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NCJRS Abstract

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NCJ Number: 115065 Add to Shopping cart Find in a Library
Title: Report to the Attorney General on Economic Liberties Protected by the Constitution
Corporate Author: US Dept of Justice
Office of Legal Policy
United States of America
Date Published: 1988
Page Count: 139
Sponsoring Agency: Superintendent of Documents, GPO
Washington, DC 20402
US Dept of Justice
Washington, DC 20530
Publication Number: 202-053/84756
Sale Source: Superintendent of Documents, GPO
Washington, DC 20402
United States of America
Document: PDF
Type: Issue Overview
Language: English
Country: United States of America
Annotation: This report examines the Constitution's just compensation and contract clauses often invoked in defense of economic liberties, with attention to case law development, scholarly analyses, and standards.
Abstract: The fifth amendment's just compensation clause forbids taking private property for public use without just compensation. The report analyzes the original meanings of terms used in the clause, the police power limitation, and case law divergence. The contract clause prohibits States from passing any law impairing the obligation of contracts. Noting that 20th century holdings by the Supreme Court have virtually read the clause out of the Constitution, the paper discusses recent decisions which indicate the clause is still alive. Five other constitutional provisions that might be invoked to defend economic liberties are discussed: the due process, negative commerce, uniformity, ex post facto, and equal protection clauses. Standards for interpreting the just compensation and contract clauses are proposed. Selected examples of case law and commentaries are appended.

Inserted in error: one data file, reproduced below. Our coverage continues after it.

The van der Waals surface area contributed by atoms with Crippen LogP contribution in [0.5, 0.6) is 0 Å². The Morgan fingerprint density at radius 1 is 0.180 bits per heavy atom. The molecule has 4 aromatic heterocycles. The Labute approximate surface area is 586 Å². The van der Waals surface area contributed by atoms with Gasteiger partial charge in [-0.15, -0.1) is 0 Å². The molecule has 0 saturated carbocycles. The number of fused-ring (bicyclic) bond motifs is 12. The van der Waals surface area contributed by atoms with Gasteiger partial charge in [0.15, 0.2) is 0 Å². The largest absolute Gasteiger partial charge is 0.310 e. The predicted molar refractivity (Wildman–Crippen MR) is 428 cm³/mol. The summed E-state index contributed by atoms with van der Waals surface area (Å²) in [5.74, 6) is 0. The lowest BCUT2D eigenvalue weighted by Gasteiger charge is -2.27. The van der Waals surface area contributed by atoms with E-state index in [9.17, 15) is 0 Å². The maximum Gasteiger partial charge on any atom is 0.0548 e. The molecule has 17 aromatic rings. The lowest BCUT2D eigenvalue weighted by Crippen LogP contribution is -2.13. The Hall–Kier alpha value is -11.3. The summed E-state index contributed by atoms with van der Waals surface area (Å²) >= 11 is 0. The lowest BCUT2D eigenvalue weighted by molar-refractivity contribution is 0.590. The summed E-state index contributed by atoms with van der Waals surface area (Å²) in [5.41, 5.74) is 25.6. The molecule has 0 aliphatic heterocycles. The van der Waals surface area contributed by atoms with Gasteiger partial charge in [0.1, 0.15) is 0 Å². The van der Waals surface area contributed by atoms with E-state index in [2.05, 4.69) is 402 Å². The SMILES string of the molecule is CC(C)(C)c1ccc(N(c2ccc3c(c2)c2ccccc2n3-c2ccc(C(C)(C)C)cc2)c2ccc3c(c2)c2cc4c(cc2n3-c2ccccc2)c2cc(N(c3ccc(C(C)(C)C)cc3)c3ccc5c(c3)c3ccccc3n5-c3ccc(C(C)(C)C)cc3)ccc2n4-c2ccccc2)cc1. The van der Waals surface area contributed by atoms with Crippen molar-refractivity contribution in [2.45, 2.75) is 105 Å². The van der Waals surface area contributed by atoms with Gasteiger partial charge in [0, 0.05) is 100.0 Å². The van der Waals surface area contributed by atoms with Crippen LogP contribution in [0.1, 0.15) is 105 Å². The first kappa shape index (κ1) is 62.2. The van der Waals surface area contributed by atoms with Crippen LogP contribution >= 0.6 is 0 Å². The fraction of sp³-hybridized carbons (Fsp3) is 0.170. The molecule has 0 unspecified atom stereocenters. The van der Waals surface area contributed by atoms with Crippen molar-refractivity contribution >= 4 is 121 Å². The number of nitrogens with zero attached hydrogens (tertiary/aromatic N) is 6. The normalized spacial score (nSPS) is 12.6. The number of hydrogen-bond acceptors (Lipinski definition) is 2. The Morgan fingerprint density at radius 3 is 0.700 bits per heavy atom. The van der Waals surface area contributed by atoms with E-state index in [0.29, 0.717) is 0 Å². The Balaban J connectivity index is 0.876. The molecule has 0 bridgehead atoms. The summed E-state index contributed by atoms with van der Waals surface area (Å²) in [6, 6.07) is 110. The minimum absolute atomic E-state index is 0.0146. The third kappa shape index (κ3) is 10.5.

Main Term(s): Civil remedies
Index Term(s): Constitutional Rights/Civil Liberties; Contractual disputes; Trade practices; US Supreme Court decisions
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